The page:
Jone Fights Depression Through Sports
By: Celeste Larkin
A severe accident left Jone Bogidrau an amputee and suffering from a self-doubt which swiftly turned to depression for over five years but sports bought about a new outlook on life.
The new Sports and Training Outreach Programme (STOP) Champion who hails from Nasigatoka, Rewa said his battle with depression after his accident was what he considered the lowest point of his life.
When Jone was 25, he was out partying with friends, drunk and doped up. While getting on the bus home, he slipped, the bus running over his leg. He remembers in hospital thinking "it's the end of the world" when he was told his leg would have to be amputated.
Jone who is now 33-years-old spent the next five years struggling to accept what had happened to him, how his life had taken a turn down a path he never intended.
Through that time Jone's friends never gave up on him, and were always encouraging him not to be ashamed. "It was a turning point for me, my friends support, and also my Christian belief, I knew I could do good things".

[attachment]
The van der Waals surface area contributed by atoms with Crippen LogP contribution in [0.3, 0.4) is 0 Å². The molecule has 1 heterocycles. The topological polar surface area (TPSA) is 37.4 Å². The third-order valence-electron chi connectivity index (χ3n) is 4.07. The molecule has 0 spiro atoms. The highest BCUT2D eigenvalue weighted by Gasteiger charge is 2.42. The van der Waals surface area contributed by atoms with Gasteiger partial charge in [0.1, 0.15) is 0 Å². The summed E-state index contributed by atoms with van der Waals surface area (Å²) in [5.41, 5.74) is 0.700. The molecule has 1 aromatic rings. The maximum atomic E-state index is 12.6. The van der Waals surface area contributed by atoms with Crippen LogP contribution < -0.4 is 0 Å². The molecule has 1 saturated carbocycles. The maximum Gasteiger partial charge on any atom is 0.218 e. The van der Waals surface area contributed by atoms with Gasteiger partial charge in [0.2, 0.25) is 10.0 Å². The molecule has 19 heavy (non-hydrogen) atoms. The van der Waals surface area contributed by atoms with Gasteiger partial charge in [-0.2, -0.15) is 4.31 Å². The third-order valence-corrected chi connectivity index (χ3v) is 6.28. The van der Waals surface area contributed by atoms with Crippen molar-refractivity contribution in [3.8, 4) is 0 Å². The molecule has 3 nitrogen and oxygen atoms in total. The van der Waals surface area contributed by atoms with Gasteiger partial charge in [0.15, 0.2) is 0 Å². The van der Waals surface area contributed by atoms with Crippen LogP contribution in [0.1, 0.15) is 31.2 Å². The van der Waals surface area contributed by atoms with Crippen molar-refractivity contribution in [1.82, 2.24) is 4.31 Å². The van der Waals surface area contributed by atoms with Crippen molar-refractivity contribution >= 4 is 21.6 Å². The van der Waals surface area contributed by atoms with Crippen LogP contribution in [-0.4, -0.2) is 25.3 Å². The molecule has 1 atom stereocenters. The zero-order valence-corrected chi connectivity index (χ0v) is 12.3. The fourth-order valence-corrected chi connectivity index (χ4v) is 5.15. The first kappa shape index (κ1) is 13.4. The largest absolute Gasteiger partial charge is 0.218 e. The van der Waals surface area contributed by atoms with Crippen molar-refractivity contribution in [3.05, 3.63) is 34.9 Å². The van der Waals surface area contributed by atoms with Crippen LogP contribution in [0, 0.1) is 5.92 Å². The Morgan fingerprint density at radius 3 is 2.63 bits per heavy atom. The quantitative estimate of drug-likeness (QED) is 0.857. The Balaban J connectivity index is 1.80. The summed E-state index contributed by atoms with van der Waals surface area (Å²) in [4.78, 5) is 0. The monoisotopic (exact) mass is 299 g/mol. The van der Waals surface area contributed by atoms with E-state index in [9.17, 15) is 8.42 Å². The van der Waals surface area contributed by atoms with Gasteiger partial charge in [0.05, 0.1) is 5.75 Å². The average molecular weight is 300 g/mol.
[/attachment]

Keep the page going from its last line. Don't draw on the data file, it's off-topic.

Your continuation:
In 2012, Jone was approached by Athletics Fiji to consider competing. Having loved sports before his accident, Jone took the opportunity with arms wide open.
Initially trying javelin and then changing to shotput, he represented Fiji at the Regional and Oceania tournaments.
Jone not only trains for his sport, but also coaches the next generation of athletes with disabilities.
"My mission is to be a role model and show the community that having a disability can actually give you more ability" said Jone.
His presence radiates positivity, and not for a moment would you think this gentleman had been through a five year depression.
FASANOC is excited to have Jone as one of its Champions.
STOP Coordinator Jeegar Bhasvar said this was the first time that they have included athletes with disabilities and to have Jone, who already gives so much back to the community, was exciting for them.
Jone lives a life that epitomises the character of STOP Champions, which is healthy living and a drug free lifestyle.
"Having a farm, with taro and cassava crops, as well as 15 cows, I have always eaten very healthily, and because of my faith I don't drink or smoke".
Jone feels honoured to be a role model for the community, and wants to encourage people with disabilities to push outside their comfort zone and try sports, particularly for the positive mental benefits.
Sometimes Jone experiences bullying from people in the community, but he says "I don't let that get me down; if anything it gives me strength to prove them wrong".
In the future he hopes the communities see people's ability rather than their disability.